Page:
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PLoS One. 2010 Dec 16;5(12):e14346. doi: 10.1371/journal.pone.0014346.

A rare myelin protein zero (MPZ) variant alters enhancer activity in vitro and in vivo.

Author information

1
Department of Human Genetics, University of Michigan Medical School, Ann Arbor, Michigan, United States of America.

Abstract

BACKGROUND:

Myelin protein zero (MPZ) is a critical structural component of myelin in the peripheral nervous system. The MPZ gene is regulated, in part, by the transcription factors SOX10 and EGR2. Mutations in MPZ, SOX10, and EGR2 have been implicated in demyelinating peripheral neuropathies, suggesting that components of this transcriptional network are candidates for harboring disease-causing mutations (or otherwise functional variants) that affect MPZ expression.

METHODOLOGY:

We utilized a combination of multi-species sequence comparisons, transcription factor-binding site predictions, targeted human DNA re-sequencing, and in vitro and in vivo enhancer assays to study human non-coding MPZ variants.

PRINCIPAL FINDINGS:

Our efforts revealed a variant within the first intron of MPZ that resides within a previously described SOX10 binding site is associated with decreased enhancer activity, and alters binding of nuclear proteins. Additionally, the genomic segment harboring this variant directs tissue-relevant reporter gene expression in zebrafish.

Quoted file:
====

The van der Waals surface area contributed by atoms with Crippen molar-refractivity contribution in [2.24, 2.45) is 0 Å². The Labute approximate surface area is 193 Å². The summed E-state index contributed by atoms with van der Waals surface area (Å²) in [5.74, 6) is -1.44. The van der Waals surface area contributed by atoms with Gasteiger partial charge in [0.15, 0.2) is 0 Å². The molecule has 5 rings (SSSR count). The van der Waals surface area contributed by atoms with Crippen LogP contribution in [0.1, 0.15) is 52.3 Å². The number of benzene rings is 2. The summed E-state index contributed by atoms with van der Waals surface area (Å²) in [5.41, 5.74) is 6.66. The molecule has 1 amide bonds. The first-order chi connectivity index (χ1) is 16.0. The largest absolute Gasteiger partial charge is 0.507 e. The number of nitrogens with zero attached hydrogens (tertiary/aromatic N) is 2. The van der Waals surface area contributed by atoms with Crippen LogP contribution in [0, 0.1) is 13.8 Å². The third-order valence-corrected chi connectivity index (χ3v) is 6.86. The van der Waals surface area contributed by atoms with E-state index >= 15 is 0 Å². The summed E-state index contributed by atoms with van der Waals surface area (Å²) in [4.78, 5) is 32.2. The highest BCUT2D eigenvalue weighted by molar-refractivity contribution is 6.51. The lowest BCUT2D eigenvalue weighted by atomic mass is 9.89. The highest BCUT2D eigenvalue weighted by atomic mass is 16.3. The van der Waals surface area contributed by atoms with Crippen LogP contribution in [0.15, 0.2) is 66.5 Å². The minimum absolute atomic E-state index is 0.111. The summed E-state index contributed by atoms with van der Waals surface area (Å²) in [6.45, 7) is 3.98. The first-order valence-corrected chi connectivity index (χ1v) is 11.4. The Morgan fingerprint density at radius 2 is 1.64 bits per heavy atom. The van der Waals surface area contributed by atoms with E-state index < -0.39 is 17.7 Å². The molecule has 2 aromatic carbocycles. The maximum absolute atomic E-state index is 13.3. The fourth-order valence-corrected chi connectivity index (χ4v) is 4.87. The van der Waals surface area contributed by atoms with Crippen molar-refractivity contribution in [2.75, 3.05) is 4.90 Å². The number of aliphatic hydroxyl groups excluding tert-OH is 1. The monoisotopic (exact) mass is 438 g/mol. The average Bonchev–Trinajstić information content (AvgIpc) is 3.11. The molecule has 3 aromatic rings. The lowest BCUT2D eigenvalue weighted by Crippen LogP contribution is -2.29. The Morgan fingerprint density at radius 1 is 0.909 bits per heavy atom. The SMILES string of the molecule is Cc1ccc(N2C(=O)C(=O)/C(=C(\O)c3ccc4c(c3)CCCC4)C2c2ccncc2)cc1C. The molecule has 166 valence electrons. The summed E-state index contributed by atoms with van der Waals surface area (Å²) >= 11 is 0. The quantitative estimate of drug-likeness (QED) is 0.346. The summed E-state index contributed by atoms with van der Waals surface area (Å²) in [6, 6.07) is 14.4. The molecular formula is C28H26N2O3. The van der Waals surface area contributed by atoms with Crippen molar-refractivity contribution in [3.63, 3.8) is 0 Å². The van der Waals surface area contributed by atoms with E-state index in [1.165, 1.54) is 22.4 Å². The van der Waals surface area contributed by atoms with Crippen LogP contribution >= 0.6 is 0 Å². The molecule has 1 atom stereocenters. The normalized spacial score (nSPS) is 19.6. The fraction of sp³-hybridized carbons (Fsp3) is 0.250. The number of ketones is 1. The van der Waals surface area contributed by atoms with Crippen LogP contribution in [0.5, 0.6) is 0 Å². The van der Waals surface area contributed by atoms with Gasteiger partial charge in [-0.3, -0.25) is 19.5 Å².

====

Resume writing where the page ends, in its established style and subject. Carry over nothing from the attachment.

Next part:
CONCLUSIONS:

This is the first reported MPZ variant within a cis-acting transcriptional regulatory element. While we were unable to implicate this variant in disease onset, our data suggests that similar non-coding sequences should be screened for mutations in patients with neurological disease. Furthermore, our multi-faceted approach for examining the functional significance of non-coding variants can be readily generalized to study other loci important for myelin structure and function.

PMID:
21179557
PMCID:
PMC3002941
DOI:
10.1371/journal.pone.0014346
[Indexed for MEDLINE]
Free PMC Article
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